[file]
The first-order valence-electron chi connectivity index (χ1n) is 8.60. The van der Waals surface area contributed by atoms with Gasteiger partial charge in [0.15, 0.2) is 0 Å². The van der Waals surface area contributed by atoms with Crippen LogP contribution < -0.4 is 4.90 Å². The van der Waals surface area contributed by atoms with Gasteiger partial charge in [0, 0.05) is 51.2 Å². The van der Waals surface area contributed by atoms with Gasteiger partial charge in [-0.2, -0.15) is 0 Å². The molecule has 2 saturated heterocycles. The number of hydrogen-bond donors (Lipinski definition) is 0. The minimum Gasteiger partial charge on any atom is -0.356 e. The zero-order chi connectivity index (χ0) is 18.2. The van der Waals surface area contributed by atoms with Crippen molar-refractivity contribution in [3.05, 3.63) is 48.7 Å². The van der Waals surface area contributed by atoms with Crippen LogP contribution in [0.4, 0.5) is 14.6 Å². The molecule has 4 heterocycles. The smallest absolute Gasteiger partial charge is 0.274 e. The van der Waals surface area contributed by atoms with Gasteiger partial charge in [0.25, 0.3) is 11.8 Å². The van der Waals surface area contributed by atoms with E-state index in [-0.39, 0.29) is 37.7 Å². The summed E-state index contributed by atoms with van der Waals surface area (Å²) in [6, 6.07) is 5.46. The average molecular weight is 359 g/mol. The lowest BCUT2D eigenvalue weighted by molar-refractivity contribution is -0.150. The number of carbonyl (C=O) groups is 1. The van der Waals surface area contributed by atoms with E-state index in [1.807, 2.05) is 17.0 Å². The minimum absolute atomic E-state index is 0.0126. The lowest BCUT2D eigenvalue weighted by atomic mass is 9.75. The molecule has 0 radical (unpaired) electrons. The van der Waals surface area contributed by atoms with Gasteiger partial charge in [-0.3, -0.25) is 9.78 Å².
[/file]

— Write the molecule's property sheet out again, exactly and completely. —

The first-order valence-electron chi connectivity index (χ1n) is 8.60. The van der Waals surface area contributed by atoms with Gasteiger partial charge in [0.15, 0.2) is 0 Å². The van der Waals surface area contributed by atoms with Crippen LogP contribution < -0.4 is 4.90 Å². The van der Waals surface area contributed by atoms with Gasteiger partial charge in [0, 0.05) is 51.2 Å². The van der Waals surface area contributed by atoms with Gasteiger partial charge in [-0.2, -0.15) is 0 Å². The molecule has 2 saturated heterocycles. The number of hydrogen-bond donors (Lipinski definition) is 0. The minimum Gasteiger partial charge on any atom is -0.356 e. The zero-order chi connectivity index (χ0) is 18.2. The van der Waals surface area contributed by atoms with Crippen molar-refractivity contribution in [3.05, 3.63) is 48.7 Å². The van der Waals surface area contributed by atoms with Crippen LogP contribution in [0.4, 0.5) is 14.6 Å². The molecule has 4 heterocycles. The smallest absolute Gasteiger partial charge is 0.274 e. The van der Waals surface area contributed by atoms with Gasteiger partial charge in [0.25, 0.3) is 11.8 Å². The van der Waals surface area contributed by atoms with E-state index in [-0.39, 0.29) is 37.7 Å². The summed E-state index contributed by atoms with van der Waals surface area (Å²) in [6, 6.07) is 5.46. The average molecular weight is 359 g/mol. The lowest BCUT2D eigenvalue weighted by molar-refractivity contribution is -0.150. The number of carbonyl (C=O) groups is 1. The van der Waals surface area contributed by atoms with E-state index in [1.807, 2.05) is 17.0 Å². The minimum absolute atomic E-state index is 0.0126. The lowest BCUT2D eigenvalue weighted by atomic mass is 9.75. The molecule has 0 radical (unpaired) electrons. The van der Waals surface area contributed by atoms with Gasteiger partial charge in [-0.3, -0.25) is 9.78 Å².